02 17. Apart from this. roads.16 were While most of the institutional provided by the Central projects made were in undertaken road and support services and some incentives Government.998. 3. The Central Government.00 2.18 Changes in the production of Communications facilities are extremely essential for smooth and accelerated industrial growth. 3. Similarly.52 1990-91 211.1 Production of Commercial Energy Form of energy Coal Lignite Crude oil Natural gas Thermal power Hydro power Nuclear power Unit Million tonnes Million tonnes Million tonnes Million cubic mets Billion Kwh Billion Kwh Billion Kwh 1950-51 33. the State Governments offered others in varying degrees to attract investments and to promote small industries. and many new power primary commercial energy since 195051 are summarised in the following table: Table 3. creation of port facilities etc.26 3.07 33.45 71.00 0.54 6.REPORT OF THE NATIONAL COMMISSION ON LABOUR 3. This helped considerably in the growth of industries. The Government made huge investments in providing such infrastructure facilities to industries.24 143 . communications.17 INVESTMENT IN INFRA- completed. as well as the State Governments invested huge funds in power generation and distribution. available and to communications STRUCTURE: Energy-Transport- entrepreneurs who wanted to set up industries.73 14. various State Governments made developed plots of land or industrial estates with power.00 186. water. investments were building.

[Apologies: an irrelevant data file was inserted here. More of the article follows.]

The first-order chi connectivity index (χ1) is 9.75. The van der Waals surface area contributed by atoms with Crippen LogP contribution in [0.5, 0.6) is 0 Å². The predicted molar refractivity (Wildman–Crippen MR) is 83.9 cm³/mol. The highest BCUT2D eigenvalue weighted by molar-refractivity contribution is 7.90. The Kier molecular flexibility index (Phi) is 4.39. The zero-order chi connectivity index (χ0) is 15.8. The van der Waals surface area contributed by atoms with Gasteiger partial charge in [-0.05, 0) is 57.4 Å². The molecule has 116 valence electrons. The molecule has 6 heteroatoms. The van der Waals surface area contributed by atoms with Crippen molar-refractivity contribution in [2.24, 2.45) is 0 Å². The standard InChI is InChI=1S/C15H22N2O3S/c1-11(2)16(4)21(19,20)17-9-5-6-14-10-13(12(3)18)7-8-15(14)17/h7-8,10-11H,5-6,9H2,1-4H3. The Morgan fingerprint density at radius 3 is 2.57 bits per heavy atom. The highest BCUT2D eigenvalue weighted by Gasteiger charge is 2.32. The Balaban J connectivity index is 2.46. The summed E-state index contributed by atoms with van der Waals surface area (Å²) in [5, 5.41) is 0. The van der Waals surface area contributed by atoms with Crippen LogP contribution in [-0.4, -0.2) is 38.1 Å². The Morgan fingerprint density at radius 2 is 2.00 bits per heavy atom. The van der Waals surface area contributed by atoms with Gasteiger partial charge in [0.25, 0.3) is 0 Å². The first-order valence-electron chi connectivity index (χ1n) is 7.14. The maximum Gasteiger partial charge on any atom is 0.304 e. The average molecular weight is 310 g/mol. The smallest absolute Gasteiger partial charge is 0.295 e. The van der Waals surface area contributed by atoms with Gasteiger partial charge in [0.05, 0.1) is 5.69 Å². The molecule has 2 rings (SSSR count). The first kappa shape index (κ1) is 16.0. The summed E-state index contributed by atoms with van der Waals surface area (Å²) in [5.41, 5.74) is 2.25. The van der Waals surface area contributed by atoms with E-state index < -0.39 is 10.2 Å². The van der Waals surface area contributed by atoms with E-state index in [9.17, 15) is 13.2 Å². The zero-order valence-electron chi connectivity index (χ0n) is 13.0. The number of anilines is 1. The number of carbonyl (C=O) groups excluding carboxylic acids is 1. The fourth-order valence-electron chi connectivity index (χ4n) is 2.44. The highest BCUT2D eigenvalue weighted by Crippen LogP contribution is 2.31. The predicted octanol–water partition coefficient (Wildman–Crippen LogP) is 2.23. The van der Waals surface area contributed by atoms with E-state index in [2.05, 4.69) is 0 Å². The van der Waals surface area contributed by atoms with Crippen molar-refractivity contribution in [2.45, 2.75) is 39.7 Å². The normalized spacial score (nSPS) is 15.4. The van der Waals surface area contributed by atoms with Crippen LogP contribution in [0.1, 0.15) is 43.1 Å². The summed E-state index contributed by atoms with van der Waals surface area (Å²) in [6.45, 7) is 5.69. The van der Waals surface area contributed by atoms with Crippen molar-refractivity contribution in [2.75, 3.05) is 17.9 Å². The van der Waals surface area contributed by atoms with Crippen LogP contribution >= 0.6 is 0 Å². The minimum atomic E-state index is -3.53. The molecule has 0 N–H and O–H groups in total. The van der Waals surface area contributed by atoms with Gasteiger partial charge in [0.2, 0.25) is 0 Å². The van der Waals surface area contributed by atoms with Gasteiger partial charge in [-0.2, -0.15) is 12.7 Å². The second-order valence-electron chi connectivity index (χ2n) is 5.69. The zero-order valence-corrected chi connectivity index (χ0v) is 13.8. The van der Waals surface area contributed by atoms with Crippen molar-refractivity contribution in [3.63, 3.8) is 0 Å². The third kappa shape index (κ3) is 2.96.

7 2.0 2. .0 3. all over the country to train skilled workers. Natural Gas Commission was set up for Additional refining capacity was created through the expansion of some of the existing 144 TRAINING AND SKILLS To of DEVELOPMENT: Trained manpower is necessary for industrial growth. Management Institutes and Engineering Colleges to train persons with higher management and technical skills.4 100.2 9.2 Shares Percentage in Final Energy Consumption Sector Industry Transport Domestic Agriculture Others Total 1953-54 39.5 13. It also set up Indian Institutes of Technology. 3.4 24.23 3. New sources of oil were The Oil and discovered.20 The pattern of sectoral significant sources of energy since the eighties. The indigenous oil exploration programme gained credibility in the seventies.22 OIL AND NATURAL GAS: The Oil and Petroleum industry must be considered a gift of the planning era. and considerable refining capacity was created. cater to the growing needs industries during the last fifty years.0 1990-91 50. oil exploration. substantial shortfalls in achieving power targets have been a recurring theme from plan to plan.19 Oil and natural gas emerged as 3.21 Power shortages caused by plants. consumption has also undergone noticeable changes over the years as can be seen from the following table: Table 3.8 9. and the commissioning of new refineries.3 100. the Government set up a large number of industrial training institutes.REPORT OF THE NATIONAL COMMISSION ON LABOUR 3.9 1.8 46.